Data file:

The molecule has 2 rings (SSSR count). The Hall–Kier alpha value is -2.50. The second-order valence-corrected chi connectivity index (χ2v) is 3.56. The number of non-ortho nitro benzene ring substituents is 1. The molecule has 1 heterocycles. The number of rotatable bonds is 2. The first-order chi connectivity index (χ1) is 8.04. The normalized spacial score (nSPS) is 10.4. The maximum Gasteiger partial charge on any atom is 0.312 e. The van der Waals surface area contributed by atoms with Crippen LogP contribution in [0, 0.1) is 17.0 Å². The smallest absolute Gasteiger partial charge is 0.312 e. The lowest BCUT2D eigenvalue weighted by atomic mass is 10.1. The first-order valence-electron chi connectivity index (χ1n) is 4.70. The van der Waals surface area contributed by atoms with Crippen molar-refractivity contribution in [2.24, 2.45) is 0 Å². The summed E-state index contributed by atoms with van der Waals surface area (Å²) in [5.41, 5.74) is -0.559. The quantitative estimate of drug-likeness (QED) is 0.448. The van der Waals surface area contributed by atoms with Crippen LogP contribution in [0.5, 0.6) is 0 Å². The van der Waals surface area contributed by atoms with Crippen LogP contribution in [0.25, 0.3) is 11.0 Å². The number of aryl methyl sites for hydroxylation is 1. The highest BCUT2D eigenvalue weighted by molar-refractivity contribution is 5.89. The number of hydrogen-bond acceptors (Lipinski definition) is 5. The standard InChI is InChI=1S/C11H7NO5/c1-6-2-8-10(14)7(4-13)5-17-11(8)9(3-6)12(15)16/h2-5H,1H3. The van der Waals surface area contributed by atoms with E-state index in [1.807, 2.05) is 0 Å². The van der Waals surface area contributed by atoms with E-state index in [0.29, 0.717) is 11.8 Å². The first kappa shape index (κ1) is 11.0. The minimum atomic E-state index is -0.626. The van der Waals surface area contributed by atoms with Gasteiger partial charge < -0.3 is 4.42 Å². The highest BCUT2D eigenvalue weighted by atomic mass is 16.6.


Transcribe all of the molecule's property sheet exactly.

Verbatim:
The molecule has 2 rings (SSSR count). The Hall–Kier alpha value is -2.50. The second-order valence-corrected chi connectivity index (χ2v) is 3.56. The number of non-ortho nitro benzene ring substituents is 1. The molecule has 1 heterocycles. The number of rotatable bonds is 2. The first-order chi connectivity index (χ1) is 8.04. The normalized spacial score (nSPS) is 10.4. The maximum Gasteiger partial charge on any atom is 0.312 e. The van der Waals surface area contributed by atoms with Crippen LogP contribution in [0, 0.1) is 17.0 Å². The smallest absolute Gasteiger partial charge is 0.312 e. The lowest BCUT2D eigenvalue weighted by atomic mass is 10.1. The first-order valence-electron chi connectivity index (χ1n) is 4.70. The van der Waals surface area contributed by atoms with Crippen molar-refractivity contribution in [2.24, 2.45) is 0 Å². The summed E-state index contributed by atoms with van der Waals surface area (Å²) in [5.41, 5.74) is -0.559. The quantitative estimate of drug-likeness (QED) is 0.448. The van der Waals surface area contributed by atoms with Crippen LogP contribution in [0.5, 0.6) is 0 Å². The van der Waals surface area contributed by atoms with Crippen LogP contribution in [0.25, 0.3) is 11.0 Å². The number of aryl methyl sites for hydroxylation is 1. The highest BCUT2D eigenvalue weighted by molar-refractivity contribution is 5.89. The number of hydrogen-bond acceptors (Lipinski definition) is 5. The standard InChI is InChI=1S/C11H7NO5/c1-6-2-8-10(14)7(4-13)5-17-11(8)9(3-6)12(15)16/h2-5H,1H3. The van der Waals surface area contributed by atoms with E-state index in [1.807, 2.05) is 0 Å². The van der Waals surface area contributed by atoms with E-state index in [0.29, 0.717) is 11.8 Å². The first kappa shape index (κ1) is 11.0. The minimum atomic E-state index is -0.626. The van der Waals surface area contributed by atoms with Gasteiger partial charge < -0.3 is 4.42 Å². The highest BCUT2D eigenvalue weighted by atomic mass is 16.6.